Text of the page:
will use the vehicle shall insure the vehicle in respect of his separate
may, furthermore, notice that recently this Court in National Insurance Co.
Ltd. v. Laxmi Narain Dhut [(2007) 3 SCC 700] held as under :
"17. Section 149
is part of Chapter XI which is titled "Insurance of Motor Vehicles against
Third- Party Risks". A significant factor which needs to be noticed is
that there is no contractual relation between the insurance company and the
third party. The liabilities and the obligations relatable to third parties are
created only by fiction of Sections 147 and 149 of the Act.
23. As noted above,
there is no contractual relation between the third party and the insurer.
Because of the statutory intervention in terms of Section 149, the same becomes
operative in essence and Section 149 provides complete insulation.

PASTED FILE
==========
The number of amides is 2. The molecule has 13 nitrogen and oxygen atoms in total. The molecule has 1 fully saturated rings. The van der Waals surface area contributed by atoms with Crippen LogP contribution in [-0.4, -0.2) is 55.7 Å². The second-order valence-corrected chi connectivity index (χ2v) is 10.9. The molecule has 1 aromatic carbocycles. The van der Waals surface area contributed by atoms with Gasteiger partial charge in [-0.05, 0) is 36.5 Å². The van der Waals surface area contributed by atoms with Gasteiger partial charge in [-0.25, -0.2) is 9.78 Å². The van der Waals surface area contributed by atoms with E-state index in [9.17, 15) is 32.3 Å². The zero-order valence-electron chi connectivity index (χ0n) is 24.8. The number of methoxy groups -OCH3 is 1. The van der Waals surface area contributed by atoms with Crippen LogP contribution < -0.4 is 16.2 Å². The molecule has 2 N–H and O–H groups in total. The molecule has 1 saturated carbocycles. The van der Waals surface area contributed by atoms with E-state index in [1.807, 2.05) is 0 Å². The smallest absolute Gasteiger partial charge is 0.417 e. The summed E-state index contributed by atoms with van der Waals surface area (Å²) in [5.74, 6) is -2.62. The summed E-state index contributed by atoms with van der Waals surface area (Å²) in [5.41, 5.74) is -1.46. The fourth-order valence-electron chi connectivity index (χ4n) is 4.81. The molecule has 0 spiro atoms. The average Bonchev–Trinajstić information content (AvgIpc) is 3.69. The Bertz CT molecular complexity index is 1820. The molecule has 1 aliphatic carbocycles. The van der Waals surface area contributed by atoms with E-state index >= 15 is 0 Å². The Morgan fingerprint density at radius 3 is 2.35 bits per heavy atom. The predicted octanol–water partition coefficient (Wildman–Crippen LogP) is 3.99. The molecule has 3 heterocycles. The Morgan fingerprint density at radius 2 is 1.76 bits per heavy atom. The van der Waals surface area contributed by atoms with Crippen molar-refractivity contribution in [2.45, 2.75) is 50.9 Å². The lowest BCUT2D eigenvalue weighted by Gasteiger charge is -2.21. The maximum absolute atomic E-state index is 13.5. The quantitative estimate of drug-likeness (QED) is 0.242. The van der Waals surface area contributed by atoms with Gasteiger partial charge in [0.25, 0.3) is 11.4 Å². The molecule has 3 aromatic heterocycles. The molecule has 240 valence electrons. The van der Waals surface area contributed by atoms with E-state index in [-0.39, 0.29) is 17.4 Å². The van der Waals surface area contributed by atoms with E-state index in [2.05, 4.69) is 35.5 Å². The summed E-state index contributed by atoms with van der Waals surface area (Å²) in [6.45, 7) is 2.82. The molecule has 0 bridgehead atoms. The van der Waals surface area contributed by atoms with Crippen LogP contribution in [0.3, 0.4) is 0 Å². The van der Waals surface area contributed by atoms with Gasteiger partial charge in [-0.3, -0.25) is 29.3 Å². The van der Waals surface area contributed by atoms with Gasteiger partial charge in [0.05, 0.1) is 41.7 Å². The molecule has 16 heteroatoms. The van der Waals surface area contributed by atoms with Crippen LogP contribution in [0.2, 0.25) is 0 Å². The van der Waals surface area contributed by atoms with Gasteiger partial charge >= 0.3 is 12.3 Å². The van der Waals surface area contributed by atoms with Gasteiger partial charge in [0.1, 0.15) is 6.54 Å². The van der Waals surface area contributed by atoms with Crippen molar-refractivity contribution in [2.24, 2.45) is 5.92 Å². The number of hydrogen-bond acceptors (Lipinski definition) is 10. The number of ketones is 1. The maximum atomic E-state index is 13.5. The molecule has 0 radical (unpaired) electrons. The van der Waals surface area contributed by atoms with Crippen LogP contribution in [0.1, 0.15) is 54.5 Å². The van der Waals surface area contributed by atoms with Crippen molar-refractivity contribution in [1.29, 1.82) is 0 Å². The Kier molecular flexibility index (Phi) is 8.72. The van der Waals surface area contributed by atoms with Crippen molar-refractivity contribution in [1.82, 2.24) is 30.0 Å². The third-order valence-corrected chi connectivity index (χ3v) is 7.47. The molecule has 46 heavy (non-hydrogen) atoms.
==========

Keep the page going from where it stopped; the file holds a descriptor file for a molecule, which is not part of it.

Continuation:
24. In the background
of the statutory provisions, one thing is crystal clear i.e. the statute is
beneficial one qua the third party. But that benefit cannot be extended to the
owner of the offending vehicle. The logic of fake licence has to be considered
differently in respect of the third party and in respect of own damage
Yet again, another
Bench of this Court in Oriental Insurance Company Ltd. v. Meena Variyal &
Ors. [(2007) 5 SCC 428], opined :
"12. Chapter XI
of the Act bears a heading, "Insurance of Motor Vehicles against
third-party risks". The definition of "third party" is an
inclusive one since Section 145(g) only indicates that "third party"
includes the Government. It is Section 146 that makes it obligatory for an
insurance to be taken out before a motor vehicle could be used on the road. The
heading of that section itself is "Necessity for insurance against
third-party risk". No doubt, the marginal heading may not be conclusive.
It is Section 147 that sets out the requirement of policies and limits of
liability. It is provided therein that in order to comply with the requirements
of Chapter XI of the Act, a policy of insurance must be a policy which is
issued by an authorised insurer; or which insures the person or classes of
persons specified in the policy to the extent specified in sub-section (2)
against any liability which may be incurred by the owner in respect of the
death of or bodily injury or damage to any property of a third party caused by